Job Skills Training Network: A Practitioner’s Guide
Part of a series of four primers for corporate responsibility professionals interested in various social and environmental topics, this guide will inform new and experienced professionals with the most up-to-date and important information on the issue of job skills training.
In this context "Job skills training” refers to training or certification of skills to meet employer needs. It is about building human capital through education in discrete skills or trades that can be transferred between companies in an industry. It can serve as an alternative to traditional education or as a supplement, providing training to those who seek to “skill up” or move to a new industry. Ultimately, the focus is on providing current and prospective workers with the skills that employers need. From the perspective of corporate responsibility, job skills training encompasses the following:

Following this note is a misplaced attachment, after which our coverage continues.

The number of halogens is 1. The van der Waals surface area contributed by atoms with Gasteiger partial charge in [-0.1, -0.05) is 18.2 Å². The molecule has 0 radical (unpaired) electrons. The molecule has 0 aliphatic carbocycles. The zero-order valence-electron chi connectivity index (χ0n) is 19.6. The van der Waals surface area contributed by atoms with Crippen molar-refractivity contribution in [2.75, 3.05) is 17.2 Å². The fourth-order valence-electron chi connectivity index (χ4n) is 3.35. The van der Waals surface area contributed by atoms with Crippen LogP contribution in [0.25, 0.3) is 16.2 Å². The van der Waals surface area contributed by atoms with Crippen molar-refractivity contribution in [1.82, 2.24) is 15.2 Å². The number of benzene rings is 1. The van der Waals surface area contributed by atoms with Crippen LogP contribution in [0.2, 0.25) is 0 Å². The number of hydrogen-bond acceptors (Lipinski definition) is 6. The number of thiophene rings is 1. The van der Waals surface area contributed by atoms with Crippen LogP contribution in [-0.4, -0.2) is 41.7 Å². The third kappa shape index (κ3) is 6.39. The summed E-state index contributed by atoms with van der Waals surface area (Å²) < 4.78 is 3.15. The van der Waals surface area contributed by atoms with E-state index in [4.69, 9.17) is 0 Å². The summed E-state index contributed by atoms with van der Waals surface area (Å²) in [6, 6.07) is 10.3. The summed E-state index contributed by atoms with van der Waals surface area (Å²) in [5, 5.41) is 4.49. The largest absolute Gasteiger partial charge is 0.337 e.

- Retraining unemployed workers to find new jobs
- Increasing job creation domestically and internationally through skills training programs
- Implementing skills training programs in schools
Of most relevance to practitioners in the field of Youth Economic Opportunities, will be the following issues addressed in the guide:
- Skills Gap: 15-year-olds from the United States placed 18th of 33 Organisation of Economic Co-operation and Development (OECD) countries on their math scores.
- Career Technical Education (CTE): From 1990 to 2009, high school students earned 25% fewer credits in CTE or Occupational Education courses.
- Career Technical Education (CTE): Of all the high schools in the United States, only 3.7% were considered CTE or vocational schools in 2008.
- College and Career-Ready Education: Only 45% of the students who took the ACT scored “college ready” in mathematics, and only 53% of students scored “college ready” in reading
- College and Career-Ready Education: Nearly 80% of all jobs in the United States require postsecondary education or training.